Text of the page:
It’s increasingly important to make sure that library websites have bling. People really do judge books by their covers. Libraries need more expertise when I comes to graphic design. We might know how to organize information bibliographically, but when it comes to organizing it visually, we stink.
Next-gen library catalogs/discovery systems
All of these next-generation type things are essentially indexes with services running against the index.
The next challenge for libraries is letting patrons use the content that they find. Finding content is not the problem. As libraries we can allow patrons to use the content in a different sort of way. The next gen catalog is a tool to do others things that are exemplified by action verbs: tag it, review it, annotate it, compare and contrast.
Libraries always serve a community: business, university, city, government. Your library will be able to provide services against your content better than Google can.
I want to be able to walk into the stacks and do catalog searches with handheld devices. The fact that when I’m in the library and have less access to resources than when I’m sitting at my desk at home is ridiculous.
What my job often is these days is that I’m paid to write reports you couldn’t pay me to read.
“The future of bibliographic control will be highly collaborative, decentralized, international in scope, and web-based. It will take place in cooperation with the private sector and users will be among the new partners who collaborate with libraries. Data will be gathered from multiple sources. “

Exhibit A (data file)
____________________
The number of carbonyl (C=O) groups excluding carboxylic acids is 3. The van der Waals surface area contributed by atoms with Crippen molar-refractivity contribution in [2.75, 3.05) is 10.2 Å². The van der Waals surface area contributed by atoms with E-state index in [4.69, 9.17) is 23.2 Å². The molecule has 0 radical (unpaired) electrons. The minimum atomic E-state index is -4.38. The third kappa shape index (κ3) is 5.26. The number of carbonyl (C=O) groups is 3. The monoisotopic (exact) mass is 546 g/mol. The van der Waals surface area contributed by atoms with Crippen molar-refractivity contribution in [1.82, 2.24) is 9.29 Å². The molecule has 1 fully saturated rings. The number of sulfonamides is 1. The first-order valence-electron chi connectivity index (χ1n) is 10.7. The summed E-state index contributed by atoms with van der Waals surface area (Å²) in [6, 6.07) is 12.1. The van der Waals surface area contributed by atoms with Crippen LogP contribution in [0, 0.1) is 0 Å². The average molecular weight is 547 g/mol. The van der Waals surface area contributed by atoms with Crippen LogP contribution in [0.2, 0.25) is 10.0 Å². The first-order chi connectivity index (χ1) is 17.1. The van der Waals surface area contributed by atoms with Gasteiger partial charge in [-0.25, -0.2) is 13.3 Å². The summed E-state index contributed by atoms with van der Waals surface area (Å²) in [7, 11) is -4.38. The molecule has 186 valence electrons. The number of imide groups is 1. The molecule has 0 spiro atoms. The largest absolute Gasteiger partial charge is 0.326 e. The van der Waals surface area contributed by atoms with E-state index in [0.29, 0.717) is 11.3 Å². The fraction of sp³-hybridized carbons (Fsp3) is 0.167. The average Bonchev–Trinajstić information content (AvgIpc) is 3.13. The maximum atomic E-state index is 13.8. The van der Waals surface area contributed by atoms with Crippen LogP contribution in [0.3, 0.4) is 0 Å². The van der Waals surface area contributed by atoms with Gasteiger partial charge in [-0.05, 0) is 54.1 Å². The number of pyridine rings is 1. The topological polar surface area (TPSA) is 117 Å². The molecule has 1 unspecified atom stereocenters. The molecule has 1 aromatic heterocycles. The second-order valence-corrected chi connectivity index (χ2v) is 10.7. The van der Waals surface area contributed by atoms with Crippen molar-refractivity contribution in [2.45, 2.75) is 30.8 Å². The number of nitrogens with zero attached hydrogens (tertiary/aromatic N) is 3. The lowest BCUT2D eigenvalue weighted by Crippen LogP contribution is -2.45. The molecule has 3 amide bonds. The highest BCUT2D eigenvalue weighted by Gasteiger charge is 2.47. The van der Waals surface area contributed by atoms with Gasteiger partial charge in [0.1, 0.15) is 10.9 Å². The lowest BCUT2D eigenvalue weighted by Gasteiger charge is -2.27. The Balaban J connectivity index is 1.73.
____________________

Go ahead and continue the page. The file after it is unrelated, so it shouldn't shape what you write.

Paraphrase of the opening section of the Library of Congress Working Group on the Future of Bibliographic Control.
The future of bibliographic control will not have control. It is not going to be a controlled future. It will be a gigantic mash-up. My fear right now is that if we don’t make some extreme changes, it will not involve libraries. Other people will be doing it, we won’t. And we won’t because it is going to be about linking, it is going to be about everyone having access to the data. The data has to be unencumbered and anyone can use it in any way they want. Right now it is easier to get bibliographic data from Amazon and from the publishers than it is from libraries. So if we don’t really get on the ball, the future of bibliographic control is not even going to involve us. There are a lot of things that we have to give up in order to allow this future to include us, one of them being that it no longer matters if the data/records we create for bibliographic data are the same.
Need to be able to offer the users the option to see other items that are similar.
The increase of user to user interaction.
More and more the institution is not going to be the focus of the interaction. As users can connect and interact with each other, that will be their choice. Libraries have to make sure that their content is available and accessible while users are interacting with one another.